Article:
LA Constitution leaves programs vulnerable to budget cuts
SHREVEPORT, LA (KSLA) - Louisiana is facing a $957 million budget shortfall. The governor and legislators are now forced to look at tough cuts and other ways to make up that money.
We took a closer look at what the Louisiana Constitution says can and cannot be cut as lawmakers try to solve Louisiana's Budget Crisis.
There has been a lot of talk about possible cuts to health care and higher education. That is because those are two government programs that are not protected by the state's constitution.
There are some obvious things protected by the constitution, like K-12 education and pensions for state employees. But over the years, Louisiana voters have voted to protect countless initiatives from funding cuts. One example is the Artificial Reef Program which turns obsolete oil platforms into habitats for coastal fish.
So why aren't integral programs in our state, like higher education and health care, protected as well?
This is not the first time the budgets for higher education and health care have been slashed.
"It's the old phrase that the road to hell is paved with good intentions. For example, one of the things that is protected is K-12," said Trey Gibson.
Trey Gibson is the Director of Debate for LSU Shreveport. Those good intentions he is talking about, are things called dedications in the budget.
"It is money that is dedicated to a group. That means you cannot cut this money, but whatever is left over here in this pot you can cut. Higher education and health care still part of the general fund area that is left over and so you can, well, the Governor is almost required to cut those things," said Gibson.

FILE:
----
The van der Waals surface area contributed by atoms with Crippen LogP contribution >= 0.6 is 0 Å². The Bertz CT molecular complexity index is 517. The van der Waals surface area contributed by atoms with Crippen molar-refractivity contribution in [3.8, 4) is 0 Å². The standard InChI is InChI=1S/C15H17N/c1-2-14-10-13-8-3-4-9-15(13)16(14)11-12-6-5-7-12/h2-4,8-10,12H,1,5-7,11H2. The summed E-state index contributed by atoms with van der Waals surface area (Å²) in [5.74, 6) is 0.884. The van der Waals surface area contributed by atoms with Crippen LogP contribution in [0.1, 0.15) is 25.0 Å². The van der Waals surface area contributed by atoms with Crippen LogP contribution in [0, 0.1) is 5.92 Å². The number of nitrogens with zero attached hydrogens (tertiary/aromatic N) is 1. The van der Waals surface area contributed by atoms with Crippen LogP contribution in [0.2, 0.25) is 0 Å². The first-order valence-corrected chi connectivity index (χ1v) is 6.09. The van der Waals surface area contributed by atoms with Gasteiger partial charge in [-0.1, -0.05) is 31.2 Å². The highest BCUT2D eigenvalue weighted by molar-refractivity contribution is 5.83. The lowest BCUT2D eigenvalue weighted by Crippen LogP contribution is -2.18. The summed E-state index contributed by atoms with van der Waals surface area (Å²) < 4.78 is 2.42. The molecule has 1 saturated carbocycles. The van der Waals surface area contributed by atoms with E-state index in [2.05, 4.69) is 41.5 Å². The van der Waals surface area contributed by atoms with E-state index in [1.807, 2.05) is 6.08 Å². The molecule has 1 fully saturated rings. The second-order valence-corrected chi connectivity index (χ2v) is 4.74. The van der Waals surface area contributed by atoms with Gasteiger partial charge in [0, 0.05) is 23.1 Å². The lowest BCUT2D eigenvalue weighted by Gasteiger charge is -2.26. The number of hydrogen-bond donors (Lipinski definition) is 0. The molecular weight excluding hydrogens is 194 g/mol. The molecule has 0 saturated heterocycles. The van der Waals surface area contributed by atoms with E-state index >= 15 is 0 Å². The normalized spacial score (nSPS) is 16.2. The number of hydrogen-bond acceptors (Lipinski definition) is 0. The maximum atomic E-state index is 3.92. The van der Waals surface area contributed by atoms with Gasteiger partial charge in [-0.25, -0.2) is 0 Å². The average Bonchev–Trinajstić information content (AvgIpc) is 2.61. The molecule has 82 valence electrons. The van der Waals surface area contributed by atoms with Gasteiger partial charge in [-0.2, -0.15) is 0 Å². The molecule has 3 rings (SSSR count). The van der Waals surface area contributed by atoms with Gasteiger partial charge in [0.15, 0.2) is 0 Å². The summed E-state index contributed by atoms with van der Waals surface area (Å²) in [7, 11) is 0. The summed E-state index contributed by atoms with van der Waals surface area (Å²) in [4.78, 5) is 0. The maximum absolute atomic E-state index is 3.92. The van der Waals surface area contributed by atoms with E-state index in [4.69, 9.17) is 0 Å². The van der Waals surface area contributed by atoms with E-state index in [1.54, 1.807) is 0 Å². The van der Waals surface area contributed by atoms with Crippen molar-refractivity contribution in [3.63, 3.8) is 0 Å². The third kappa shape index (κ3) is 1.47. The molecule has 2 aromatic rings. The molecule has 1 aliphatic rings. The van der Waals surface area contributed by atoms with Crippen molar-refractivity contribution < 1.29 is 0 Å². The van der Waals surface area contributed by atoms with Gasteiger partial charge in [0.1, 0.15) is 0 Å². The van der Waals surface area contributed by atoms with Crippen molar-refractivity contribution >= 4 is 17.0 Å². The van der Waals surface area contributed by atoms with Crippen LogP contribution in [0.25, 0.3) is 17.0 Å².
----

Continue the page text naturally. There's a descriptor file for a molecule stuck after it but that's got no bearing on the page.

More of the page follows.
The Department of Health and Hospitals has been asked to look at cutting more than $160 million it gets from the state, and higher education has to slash more than $130 million.
Gibson calls these potential cuts part of a perfect storm, including the dedications and the drop in the price of oil, plus the requirement of a balanced budget.
"We've basically been kind of shoving the problem on and on and on, and you can't shove it anymore. You know, we're $900 million in the hole this year," said Gibson.
LSU Health told us last week their budget would be hit from both the health care and higher education sides.
"I don't want to think about what would happen if a solution is not found," said Mimi Hedgcock, the executive director of governmental affairs for LSU Health Shreveport.
"Are they going to cut some more? We fear that they will," said Gibson.
Gibson says that he hopes the Shreveport community will make a point that LSU-S is "their university," and do whatever they can to help protect the school from the potential cuts.
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